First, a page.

When Maui County officials released the names on Thursday of 388 people who were still believed to be missing, they implored anyone who knew that a person on the list was safe to contact them. They received more than 100 responses within one day. “As we get someone off of a list, this has enabled us to devote more resources to those who are still on the list,” Steven Merrill, the special agent in charge of the F.B.I.’s Honolulu field office, said during a news conference on Friday.
In a new lawsuit, Maui County said Hawaiian Electric had acted negligently by failing to disconnect power lines that were at risk of toppling in high winds.
Water in parts of West Maui is still not safe to drink because damaged pipes have allowed chemicals to seep into the water supply, the county government said.
The official death toll has reached 115 people and is expected to climb. Maui County has publicly identified 38 of the people.
More than two weeks after wildfires swept across Maui, state officials are asking relatives of those missing in the disaster to submit DNA samples so that they can better identify any remains found among the ashes.
Though the authorities on Maui began registering the names of the missing and taking DNA from family members two days after the fires, families say they have had to rely on crowdsourced lists for basic information about who and how many are missing.
While the F.B.I. has a list of up to 1,100 people who have been reported missing that it is working to vet, the list of 388 that was released on Thursday included people for whom officials had validated first and last names and had verified contact information for the person who reported them missing.
By making the names public on Thursday, the authorities hoped to narrow the tally of the missing, which they did.
“We also know that once those names come out, it can and will cause pain for folks whose loved ones are listed,” John Pelletier, the Maui police chief, said in a statement. “This is not an easy thing to do, but we want to make sure that we are doing everything we can to make this investigation as complete and thorough as possible.”
Search teams say they had finished combing through all of the residential properties in Lahaina, the historic town of 13,000 that was largely destroyed by the fires. But the number of confirmed deaths and of those who have been publicly identified has hardly risen in the last several days.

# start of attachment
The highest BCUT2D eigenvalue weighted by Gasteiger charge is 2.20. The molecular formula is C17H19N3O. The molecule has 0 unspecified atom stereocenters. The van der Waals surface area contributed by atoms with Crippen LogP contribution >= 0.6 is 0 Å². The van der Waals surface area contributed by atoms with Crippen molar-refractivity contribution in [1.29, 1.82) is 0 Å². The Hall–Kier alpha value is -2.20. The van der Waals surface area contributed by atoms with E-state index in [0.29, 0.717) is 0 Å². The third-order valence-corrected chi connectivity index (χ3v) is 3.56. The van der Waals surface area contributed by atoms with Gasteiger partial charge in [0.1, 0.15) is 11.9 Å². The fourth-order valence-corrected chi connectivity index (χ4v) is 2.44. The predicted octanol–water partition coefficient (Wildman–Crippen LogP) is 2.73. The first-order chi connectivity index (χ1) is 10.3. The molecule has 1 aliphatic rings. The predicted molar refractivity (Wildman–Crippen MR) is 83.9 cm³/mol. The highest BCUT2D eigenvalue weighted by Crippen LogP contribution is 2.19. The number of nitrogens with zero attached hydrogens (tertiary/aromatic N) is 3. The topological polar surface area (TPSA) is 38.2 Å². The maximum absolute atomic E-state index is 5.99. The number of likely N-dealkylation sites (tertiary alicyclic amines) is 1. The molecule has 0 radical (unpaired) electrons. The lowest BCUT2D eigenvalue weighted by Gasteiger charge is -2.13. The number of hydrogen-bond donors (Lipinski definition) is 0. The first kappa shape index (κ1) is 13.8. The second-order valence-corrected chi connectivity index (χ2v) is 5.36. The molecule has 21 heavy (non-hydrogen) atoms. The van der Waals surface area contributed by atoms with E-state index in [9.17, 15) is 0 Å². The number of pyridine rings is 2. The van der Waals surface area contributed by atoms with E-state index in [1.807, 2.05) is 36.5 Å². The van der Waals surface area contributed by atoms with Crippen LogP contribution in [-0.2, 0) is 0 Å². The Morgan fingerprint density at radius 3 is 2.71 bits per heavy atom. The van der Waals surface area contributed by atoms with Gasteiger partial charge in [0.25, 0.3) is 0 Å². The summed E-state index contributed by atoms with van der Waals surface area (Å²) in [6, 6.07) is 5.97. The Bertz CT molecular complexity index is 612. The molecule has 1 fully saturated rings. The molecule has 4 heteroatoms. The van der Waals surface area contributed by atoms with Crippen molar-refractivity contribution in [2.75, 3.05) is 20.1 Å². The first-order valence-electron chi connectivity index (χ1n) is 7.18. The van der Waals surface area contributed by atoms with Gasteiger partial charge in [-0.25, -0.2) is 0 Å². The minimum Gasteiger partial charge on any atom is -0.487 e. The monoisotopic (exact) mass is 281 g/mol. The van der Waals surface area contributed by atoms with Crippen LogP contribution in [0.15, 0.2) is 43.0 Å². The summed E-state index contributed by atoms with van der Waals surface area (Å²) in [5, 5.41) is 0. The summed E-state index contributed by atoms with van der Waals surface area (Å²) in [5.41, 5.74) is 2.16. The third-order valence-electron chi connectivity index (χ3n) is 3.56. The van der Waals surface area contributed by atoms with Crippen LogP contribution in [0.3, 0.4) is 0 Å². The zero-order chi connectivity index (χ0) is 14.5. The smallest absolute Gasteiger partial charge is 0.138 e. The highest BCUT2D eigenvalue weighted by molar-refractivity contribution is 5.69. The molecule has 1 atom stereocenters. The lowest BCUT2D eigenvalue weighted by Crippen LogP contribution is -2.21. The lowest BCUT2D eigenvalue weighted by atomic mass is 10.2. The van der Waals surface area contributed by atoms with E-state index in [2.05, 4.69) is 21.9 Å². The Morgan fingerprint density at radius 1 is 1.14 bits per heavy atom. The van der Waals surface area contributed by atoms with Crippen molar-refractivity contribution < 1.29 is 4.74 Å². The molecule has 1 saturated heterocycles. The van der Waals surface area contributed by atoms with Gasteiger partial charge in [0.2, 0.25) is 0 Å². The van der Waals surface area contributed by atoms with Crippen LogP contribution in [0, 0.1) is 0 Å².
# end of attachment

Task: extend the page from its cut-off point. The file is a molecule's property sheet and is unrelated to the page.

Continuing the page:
“The numbers are not adding up,” said Jason Musgrove, who has spent every day since the fires trying to find out whether his mother is alive or dead.
Hawaii officials say that, out of compassion and courtesy for relatives, they are withholding names until families can be contacted.
But it can take months or even years of forensic analysis and DNA testing to identify the dead, similar to the aftermaths of the Sept. 11 terrorist attacks, Hurricane Katrina and the wildfire that devastated Paradise, Calif.
“We may not know in the end about everybody,” Mr. Merrill said at a news conference on Tuesday.
Speaking in Lahaina on Monday — and near a 150-year-old banyan tree that survived the fires to become a symbol of hope — President Biden repeatedly referred to “the kingdom of Hawaii” as he emphasized his commitment to rebuilding. Lahaina was once the islands’ royal capital.
“We’re going to rebuild the way people of Maui want to build,” he said. “We will be respectful of the sacred grounds and the traditions.”
The death toll seems certain to keep rising.
The toll of at least 115 deaths makes the fires on Maui one of the worst natural disasters in Hawaii’s history, and the nation’s deadliest wildfires since 1918, when blazes in northeast Minnesota killed hundreds of people.
The slow pace of identifying victims has been dictated, officials said, by the large-scale destruction and by Maui’s remoteness, which complicated the arrival of out-of-state search dog teams. About 340 emergency personnel and 50 canine units are still searching, officials said Tuesday.